Germany also lags in public health regulations that are well known to reduce risk behaviors: For instance, Germany was ranked as the second most liberal country for tobacco control policies in a comparison of 34 European countries[9] and the fifth most liberal country for alcohol control policies in a comparison of 33 countries.[10] Finally, potential implications for health are not an important criterion for decision-making outside of health policies and, even within health policy, cost considerations dominate decision-making. As a result, recent social policy reforms such as the reduced reception period for unemployment benefits and effective reduction of minimum income benefits in 2005 may have contributed to rising health inequalities in Germany.[11]


Figure 1: Health Inequalities in Germany and Europe

Nadine Reibling is a research associate on Sociology of Health and Health Systems at the University of Siegen.

This article is part of the HiNEWS project – Health Inequalities in European Welfare States funded by the NORFACE (New Opportunities for Research Funding Agency Cooperation in Europe) Welfare State Futures programme (grant reference:462-14-110).


Photo: Homeless, Alala Garcia | Flickr


[1] “Organisation for Economic Co-operation and Development,” OECD Health Data 2013, 2013, <www.oecd.org/health/healthdata>.

[2] Thomas Lampert, “Social Inequality and Health [Soziale Ungleichheit Und Gesundheit],” in Soziologie von Gesundheit Und Krankheit, ed. Klaus Hurrelmann and Matthias Richter (forthcoming, 2016), 121–38.

[3] Ibid.

[4] Olaf von dem Knesebeck, Pablo E. Verde, and Nico Dragano, “Education and Health in 22 European Countries,” Social Science & Medicine 63, no. 5, September 2006,: 1344–51, doi:10.1016/j.socscimed.2006.03.043.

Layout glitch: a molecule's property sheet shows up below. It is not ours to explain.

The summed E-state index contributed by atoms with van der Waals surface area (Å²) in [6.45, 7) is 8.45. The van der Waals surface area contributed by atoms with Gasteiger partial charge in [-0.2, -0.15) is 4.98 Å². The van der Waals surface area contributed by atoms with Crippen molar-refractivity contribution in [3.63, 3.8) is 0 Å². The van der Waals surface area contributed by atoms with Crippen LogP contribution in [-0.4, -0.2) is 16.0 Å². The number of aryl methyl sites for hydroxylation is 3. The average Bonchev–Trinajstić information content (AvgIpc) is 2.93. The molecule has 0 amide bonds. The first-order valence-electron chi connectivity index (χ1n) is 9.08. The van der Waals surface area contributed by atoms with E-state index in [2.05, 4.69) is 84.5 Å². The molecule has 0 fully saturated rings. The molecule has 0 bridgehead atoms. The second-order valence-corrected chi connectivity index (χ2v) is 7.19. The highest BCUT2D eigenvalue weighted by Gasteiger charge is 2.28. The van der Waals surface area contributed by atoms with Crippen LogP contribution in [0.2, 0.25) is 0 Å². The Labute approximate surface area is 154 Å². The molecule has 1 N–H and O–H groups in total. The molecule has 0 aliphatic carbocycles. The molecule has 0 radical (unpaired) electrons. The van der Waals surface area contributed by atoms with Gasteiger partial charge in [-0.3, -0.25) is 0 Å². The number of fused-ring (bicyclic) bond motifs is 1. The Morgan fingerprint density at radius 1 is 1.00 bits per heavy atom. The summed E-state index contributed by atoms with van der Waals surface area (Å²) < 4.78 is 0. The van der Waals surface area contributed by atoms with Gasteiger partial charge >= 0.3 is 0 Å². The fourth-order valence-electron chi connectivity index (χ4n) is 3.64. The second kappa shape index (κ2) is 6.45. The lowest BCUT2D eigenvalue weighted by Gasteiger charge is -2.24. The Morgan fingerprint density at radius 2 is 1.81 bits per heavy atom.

[5] E van Doorslaer and X Koolman, “Explaining the Differences in Income-Related Health Inequalities across European Countries,” Health Economics 13, no. 7, July 2004, : 609–28, doi:10.1002/hec.918.

[6] T. A. Eikemo et al., “Health Inequalities according to Educational Level in Different Welfare Regimes: A Comparison of 23 European Countries,” Sociology of Health & Illness 30, no. 4, 2008, 565–82.

[7] “European Social Survey | European Social Survey (ESS),” accessed February 12, 2016, <www.europeansocialsurvey.org/>.

[8] “Gesundheitliche-Chancengleichheit: English,” <www.gesundheitliche-chancengleichheit.de/english/> accessed February 12, 2006.

[9] Luk Joossens and Martin Raw, “The Tobacco Control Scale 2013 in Europe,” Brussels: Association of European Cancer Leagues, 2014. <www.europeancancerleagues.org/images/TobaccoControl/TCS_2013_in_Europe_13-03-14_final_1.pdf>.

[10] Thomas Karlsson, Mikaela Lindeman, and Esa Österberg, “Does Alcohol Policy Make Any Difference? Scales and Consumption,” in Alcohol Policy in Europe: Evidence from AMPHORA, ed. Peter Anderson et al., n.d., <www.amphoraproject.net>.

[11] Lars Eric Kroll, Sozialer Wandel, soziale Ungleichheit und Gesundheit: Die Entwicklung sozialer und gesundheitlicher Ungleichheiten in Deutschland zwischen 1984 und 2006 (Springer-Verlag, 2010).


Published on November 1, 2016.